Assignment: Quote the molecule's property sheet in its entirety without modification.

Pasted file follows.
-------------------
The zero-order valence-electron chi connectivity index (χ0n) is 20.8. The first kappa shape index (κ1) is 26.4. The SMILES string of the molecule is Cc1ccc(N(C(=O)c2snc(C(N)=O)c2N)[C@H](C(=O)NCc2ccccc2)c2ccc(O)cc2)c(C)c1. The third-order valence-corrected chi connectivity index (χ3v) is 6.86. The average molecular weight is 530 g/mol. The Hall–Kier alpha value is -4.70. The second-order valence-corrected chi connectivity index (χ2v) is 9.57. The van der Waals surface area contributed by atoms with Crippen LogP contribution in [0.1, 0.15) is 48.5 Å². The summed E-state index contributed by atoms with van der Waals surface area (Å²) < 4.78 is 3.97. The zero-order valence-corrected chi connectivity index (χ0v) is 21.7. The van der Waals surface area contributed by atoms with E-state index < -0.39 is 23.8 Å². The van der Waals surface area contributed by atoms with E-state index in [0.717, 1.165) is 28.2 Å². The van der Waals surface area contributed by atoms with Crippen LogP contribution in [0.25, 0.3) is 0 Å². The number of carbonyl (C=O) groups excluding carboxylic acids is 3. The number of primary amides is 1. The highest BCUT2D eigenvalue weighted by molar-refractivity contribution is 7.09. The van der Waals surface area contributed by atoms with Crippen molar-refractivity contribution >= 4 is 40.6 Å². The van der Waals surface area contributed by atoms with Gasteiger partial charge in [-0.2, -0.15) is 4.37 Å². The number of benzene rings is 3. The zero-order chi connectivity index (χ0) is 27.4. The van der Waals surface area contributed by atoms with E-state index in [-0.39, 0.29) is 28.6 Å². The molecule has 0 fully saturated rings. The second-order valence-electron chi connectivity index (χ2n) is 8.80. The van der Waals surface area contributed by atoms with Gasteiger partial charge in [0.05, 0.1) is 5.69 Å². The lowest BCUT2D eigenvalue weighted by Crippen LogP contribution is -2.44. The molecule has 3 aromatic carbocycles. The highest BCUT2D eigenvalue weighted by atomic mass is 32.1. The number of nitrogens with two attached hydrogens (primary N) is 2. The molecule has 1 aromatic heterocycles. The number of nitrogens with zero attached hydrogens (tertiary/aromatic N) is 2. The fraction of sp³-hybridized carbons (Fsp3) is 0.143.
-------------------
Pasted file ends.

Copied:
The zero-order valence-electron chi connectivity index (χ0n) is 20.8. The first kappa shape index (κ1) is 26.4. The SMILES string of the molecule is Cc1ccc(N(C(=O)c2snc(C(N)=O)c2N)[C@H](C(=O)NCc2ccccc2)c2ccc(O)cc2)c(C)c1. The third-order valence-corrected chi connectivity index (χ3v) is 6.86. The average molecular weight is 530 g/mol. The Hall–Kier alpha value is -4.70. The second-order valence-corrected chi connectivity index (χ2v) is 9.57. The van der Waals surface area contributed by atoms with Crippen LogP contribution in [0.1, 0.15) is 48.5 Å². The summed E-state index contributed by atoms with van der Waals surface area (Å²) < 4.78 is 3.97. The zero-order valence-corrected chi connectivity index (χ0v) is 21.7. The van der Waals surface area contributed by atoms with E-state index < -0.39 is 23.8 Å². The van der Waals surface area contributed by atoms with E-state index in [0.717, 1.165) is 28.2 Å². The van der Waals surface area contributed by atoms with Crippen LogP contribution in [0.25, 0.3) is 0 Å². The number of carbonyl (C=O) groups excluding carboxylic acids is 3. The number of primary amides is 1. The highest BCUT2D eigenvalue weighted by molar-refractivity contribution is 7.09. The van der Waals surface area contributed by atoms with Crippen molar-refractivity contribution >= 4 is 40.6 Å². The van der Waals surface area contributed by atoms with Gasteiger partial charge in [-0.2, -0.15) is 4.37 Å². The number of benzene rings is 3. The zero-order chi connectivity index (χ0) is 27.4. The van der Waals surface area contributed by atoms with E-state index in [-0.39, 0.29) is 28.6 Å². The molecule has 0 fully saturated rings. The second-order valence-electron chi connectivity index (χ2n) is 8.80. The van der Waals surface area contributed by atoms with Gasteiger partial charge in [0.05, 0.1) is 5.69 Å². The lowest BCUT2D eigenvalue weighted by Crippen LogP contribution is -2.44. The molecule has 3 aromatic carbocycles. The highest BCUT2D eigenvalue weighted by atomic mass is 32.1. The number of nitrogens with two attached hydrogens (primary N) is 2. The molecule has 1 aromatic heterocycles. The number of nitrogens with zero attached hydrogens (tertiary/aromatic N) is 2. The fraction of sp³-hybridized carbons (Fsp3) is 0.143.